Frequently Asked Questions
Key Stage 3 (Year 7 and 8)
- Why does my child no longer work with National Curriculum levels?
In 2013 the Department for Education announced that as part of their reforms to the national curriculum ‘the current system of ‘levels’ used to report children’s attainment and progress will be removed. It will not be replaced’. Therefore schools nationally had to decide what to use to replace the old levels for pupils arriving in Year 7
- What did Wellington School decide to do?
We have implemented an online system called Doddle which tracks the national curriculum elements in all subjects. In some instances staff will manually RAG rate a skill where Red represents novice, Amber is developing and Green is secure. On other occasions pupils may complete homework, assignments or quizzes which are automatically RAG rated. These ratings will be collated within the Doddle system for staff, pupils and parents to view.
- How will parents know how their child is progressing in Doddle?
Parents of all Year 7 and 8 pupils will receive a letter with details about how to log in and view the progress of their child. They will have access to detailed information on all the skills completed so far for every subject.
- How often can parents view the progress in Doddle?
There is no limit to how often a parent can log in. Information that is entered into Doddle either by teachers or by pupils completing tasks will be visible to parents within three days.
- How will progress be measured?
Each skill is assigned a level of difficultly and once it is RAG rated staff can track if pupils are making the required progress. If a child is rated as red for a particular area they can use Doddle to access further resources and try any progress tests again. They can also attempt quizzes as many times as they wish. Any pupils identified by Heads of Department or the Director of Year as underachieving in relation to their starting point (their Year 6 SATs) will receive the relevant support or intervention.
Key Stage 3 (Year 9)
- What do Key Stage 3 levels mean?
Criteria for levels are subject specific. They can be found on the Wellington School website at ‘Parents / Key Stage 3 Levels’
- What are sublevels?
Sublevels split levels up into three, called a, b and c. Level 5a is classed as a high level 5 and level 5c is classed as a low level 5
- How many levels should I expect my child to progress over a year?
Government guidelines suggest that pupils should progress two full levels over key stage 3, between the end of Year 6 and the end of Year 9. However, this could be from a level 4a to a level 6c, which is only four sublevels. Therefore, at Wellington School we also use sublevels as a measure of progress and would expect 2 sublevels progress from year 6 to the end of year 7, 4 sublevels progress by the end of year 8 and 6 by the end of year 9.
- What if my child has not made 2 sublevels progress by the end of each year?
Pupils often do not make progress at a linear rate. Therefore a pupil may make 1 sublevel of progress in one year and 3 the next. Do not panic! Your child’s teacher will contact you if there are major concerns about progress.
- What if my child makes more than 2 sublevels of progress?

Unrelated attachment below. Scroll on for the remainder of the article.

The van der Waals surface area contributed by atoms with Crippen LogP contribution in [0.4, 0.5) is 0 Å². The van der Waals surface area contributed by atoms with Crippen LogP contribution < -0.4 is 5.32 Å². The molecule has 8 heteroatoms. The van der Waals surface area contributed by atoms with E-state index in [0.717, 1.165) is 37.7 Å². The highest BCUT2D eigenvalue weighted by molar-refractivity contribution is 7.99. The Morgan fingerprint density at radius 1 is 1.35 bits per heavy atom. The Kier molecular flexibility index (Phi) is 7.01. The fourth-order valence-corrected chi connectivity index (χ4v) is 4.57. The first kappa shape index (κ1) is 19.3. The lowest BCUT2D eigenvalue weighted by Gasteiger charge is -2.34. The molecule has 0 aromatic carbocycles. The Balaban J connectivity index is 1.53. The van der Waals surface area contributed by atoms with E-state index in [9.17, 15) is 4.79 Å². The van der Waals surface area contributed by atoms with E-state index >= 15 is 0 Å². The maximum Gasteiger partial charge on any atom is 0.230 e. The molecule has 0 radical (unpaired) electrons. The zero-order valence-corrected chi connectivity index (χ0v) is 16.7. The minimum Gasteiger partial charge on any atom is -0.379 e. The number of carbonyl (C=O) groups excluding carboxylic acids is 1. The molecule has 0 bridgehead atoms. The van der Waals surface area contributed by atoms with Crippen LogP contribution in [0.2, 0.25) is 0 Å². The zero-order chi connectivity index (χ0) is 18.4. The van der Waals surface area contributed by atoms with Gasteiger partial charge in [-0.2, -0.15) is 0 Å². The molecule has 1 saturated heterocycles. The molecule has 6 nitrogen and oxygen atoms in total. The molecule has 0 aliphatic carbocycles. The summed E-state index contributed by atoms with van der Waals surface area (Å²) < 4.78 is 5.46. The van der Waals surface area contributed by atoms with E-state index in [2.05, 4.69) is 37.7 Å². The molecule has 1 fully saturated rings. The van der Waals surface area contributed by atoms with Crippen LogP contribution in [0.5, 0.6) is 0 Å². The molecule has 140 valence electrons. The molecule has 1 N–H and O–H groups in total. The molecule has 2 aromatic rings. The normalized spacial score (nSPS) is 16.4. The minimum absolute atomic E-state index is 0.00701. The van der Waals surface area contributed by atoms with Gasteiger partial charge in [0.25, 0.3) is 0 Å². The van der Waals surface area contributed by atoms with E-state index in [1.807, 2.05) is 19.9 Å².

If teachers feel that it is appropriate they can raise a pupil’s target level. So if a pupil with a target of 6c achieves 6b at the end of year 7, their end of year 8 target can be adjusted to 7c rather than 6a.
Key Stage 4 (Year 10 and 11)
- How much progress should my child make between year 6 and year 11?
Government guidelines state that pupils should make 3 full levels of progress over five years. This equates to:
Level 3 in year 6 → Grade D
Level 4 in year 6 → Grade C
Level 5 in year 6 → Grade B+
- How much progress should my child make between year 9 and year 11?
As a guide the progress should be:
Level 5 in year 9 → Grade C+
Level 6 in year 9 → Grade B+
Level 7/8 in year 9 → Grade A/A*
Some pupils excel at Key Stage 4 particularly in some practical subjects. Therefore the grades above should be viewed as a minimum target.
- What grades should my child be aiming for?
This depends on their previous attainment. For college courses, training or apprenticeships pupils should check the individual requirements. However, a lot of educational establishments require a minimum number of grades Cs and above. With regards to the new grades mentioned below, access to some courses may demand grade 4s or 5s. However, with certain subjects pupils may need to achieve grade 6 in that subject to continue studying at A2 level.
- What about A* and A grades?
If pupils have targets of A* or A grades they should not be content with a grade B! Achieving the top grades can set pupils apart when they complete application forms or attend interviews.
This table shows the levels and grades that pupils should aspire to. Pupils can start on very different levels for different subjects (such as modern foreign languages which they may not have studied before Key Stage 3) so each subject should be considered separately. Horizontal arrows show expected progress, but pupils can strive to achieve higher.
- Why are some grades letters and others are numbers?
The Department for Education are gradually replacing all letter grades A* to G with numbers 9 to 1. Pupils taking mathematics and English in 2017 will receive the first number grades, with many other subjects using the new system from 2018. Please click this link to see how the old grades compare to the new ones.